The private sector banking leader HDFC Bank has also slashed its fixed deposits in the wake of sharply falling loan rates in response to massive cut in the repo rate.

Interest Rates for Deposits of Less Than INR 2 Crore

Deposit PeriodsInterest Rate for General Public (In Per Annum)Interest Rate for Senior Citizens (In Per Annum)
7-14 Days3.00%3.50%
15-29 Days3.50%4.00%
30-45 Days4.00%4.50%
46-60 Days4.50%5.00%
61-90 Days4.50%5.00%
91 Days-6 Months4.50%5.00%
6 Months 1 Day - 9 Months5.00%5.50%
9 Months 1 Day - Less Than 1 Year5.25%5.75%
1 Year5.60%6.10%
1 Year 1 Day - 2 Years5.60%6.10%
2 Years 1 Day - 3 Years5.75%6.25%
3 Years 1 Day - 5 years5.75%6.25%
5 Years 1 Day - 10 Years5.75%6.50%

ICICI Bank Fixed Deposit Interest Rates

Another top bank but does not have much to give you on the interest rate front. Let’s check out the ICICI Bank Fixed Deposit Interest Rates below.

Interest Rates on Deposits of Less Than INR 2 Crore

Deposit PeriodsInterest Rate for General Public (In Per Annum)Interest Rate for Senior Citizens (In Per Annum)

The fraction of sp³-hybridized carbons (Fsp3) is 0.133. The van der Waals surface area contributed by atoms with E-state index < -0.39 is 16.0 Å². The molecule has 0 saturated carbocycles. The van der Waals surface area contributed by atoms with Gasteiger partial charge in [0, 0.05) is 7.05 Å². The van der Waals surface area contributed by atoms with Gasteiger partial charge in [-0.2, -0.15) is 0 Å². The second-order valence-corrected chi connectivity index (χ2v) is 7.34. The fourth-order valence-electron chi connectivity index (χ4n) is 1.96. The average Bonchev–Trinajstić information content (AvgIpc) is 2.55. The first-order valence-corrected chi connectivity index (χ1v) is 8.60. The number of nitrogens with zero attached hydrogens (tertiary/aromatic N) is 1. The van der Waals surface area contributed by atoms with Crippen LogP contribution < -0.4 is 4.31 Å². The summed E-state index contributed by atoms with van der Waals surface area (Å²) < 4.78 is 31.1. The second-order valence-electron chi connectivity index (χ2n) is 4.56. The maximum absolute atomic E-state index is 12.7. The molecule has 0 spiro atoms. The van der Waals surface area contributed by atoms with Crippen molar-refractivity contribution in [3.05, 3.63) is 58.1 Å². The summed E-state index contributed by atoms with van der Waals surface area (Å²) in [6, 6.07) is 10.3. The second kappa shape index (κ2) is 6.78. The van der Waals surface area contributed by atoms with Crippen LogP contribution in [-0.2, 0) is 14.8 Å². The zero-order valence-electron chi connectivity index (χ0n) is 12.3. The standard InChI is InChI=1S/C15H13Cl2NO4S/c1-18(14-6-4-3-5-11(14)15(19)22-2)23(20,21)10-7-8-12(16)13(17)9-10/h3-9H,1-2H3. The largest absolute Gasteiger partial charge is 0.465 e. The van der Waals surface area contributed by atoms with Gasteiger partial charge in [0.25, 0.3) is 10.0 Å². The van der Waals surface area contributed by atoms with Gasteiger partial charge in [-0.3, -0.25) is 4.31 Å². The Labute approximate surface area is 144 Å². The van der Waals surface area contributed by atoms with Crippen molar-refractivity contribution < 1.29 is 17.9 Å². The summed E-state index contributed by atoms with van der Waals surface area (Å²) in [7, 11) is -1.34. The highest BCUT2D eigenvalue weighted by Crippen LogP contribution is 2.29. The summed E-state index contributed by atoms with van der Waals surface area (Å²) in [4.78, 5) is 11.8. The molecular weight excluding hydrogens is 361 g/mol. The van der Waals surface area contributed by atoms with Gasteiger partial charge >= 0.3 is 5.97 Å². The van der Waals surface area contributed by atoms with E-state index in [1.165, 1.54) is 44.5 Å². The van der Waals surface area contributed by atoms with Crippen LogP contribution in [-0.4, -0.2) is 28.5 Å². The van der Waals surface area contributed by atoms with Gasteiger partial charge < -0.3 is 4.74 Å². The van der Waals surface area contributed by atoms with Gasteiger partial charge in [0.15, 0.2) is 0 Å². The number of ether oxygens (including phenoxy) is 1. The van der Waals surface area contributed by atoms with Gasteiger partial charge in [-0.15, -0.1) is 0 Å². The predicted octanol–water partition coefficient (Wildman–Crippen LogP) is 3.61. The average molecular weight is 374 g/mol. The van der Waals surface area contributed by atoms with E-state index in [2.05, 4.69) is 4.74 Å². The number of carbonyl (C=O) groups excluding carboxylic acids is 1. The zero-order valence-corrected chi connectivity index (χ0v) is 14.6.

7-14 Days3.25%3.75%
15-29 Days3.50%4.00%
30-45 Days3.75%4.25%
46-60 Days4.25%4.75%
61-90 Days4.25%4.75%
91-120 Days4.25%4.75%
121-184 Days4.25%4.75%
185-289 Days4.75%5.25%
290 Days to Less Than 1 Year5.25%5.75%
1 Year - 389 Days5.55%6.05%
390 Days - Less Than 18 Months5.55%6.05%
18 Months - 2 Years5.75%6.25%
2 Years 1 Day - 3Years5.75%6.25%
3 Years 1 Day - 5 Years5.75%6.25%
5 Years 1 Day - 10 Years5.75%6.55%
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Note – The bank gives an additional 0.30% interest to senior citizens on their deposits upto INR 2 crore for a period of more than 5 years to upto 10 years. The extra 0.30% interest is applicable for deposit accounts opened or renewed between May 20, 2020, and September 30, 2020.

Above, we have showcased the fixed deposit rates of top banks for deposit amounts upto INR 2 Crore. Deposits can be made more than that amount too. Since not many may have more than INR 2 Crore to book a fixed deposit, we have restricted our study to around INR 2 crore.

For your deposit to yield a significant number, it is imperative you keep it for long. The higher rates on a long tenure will help you generate a decent amount.

Corporate FDs are More Attractive in Terms of Interest Rates – But Shall You Invest There?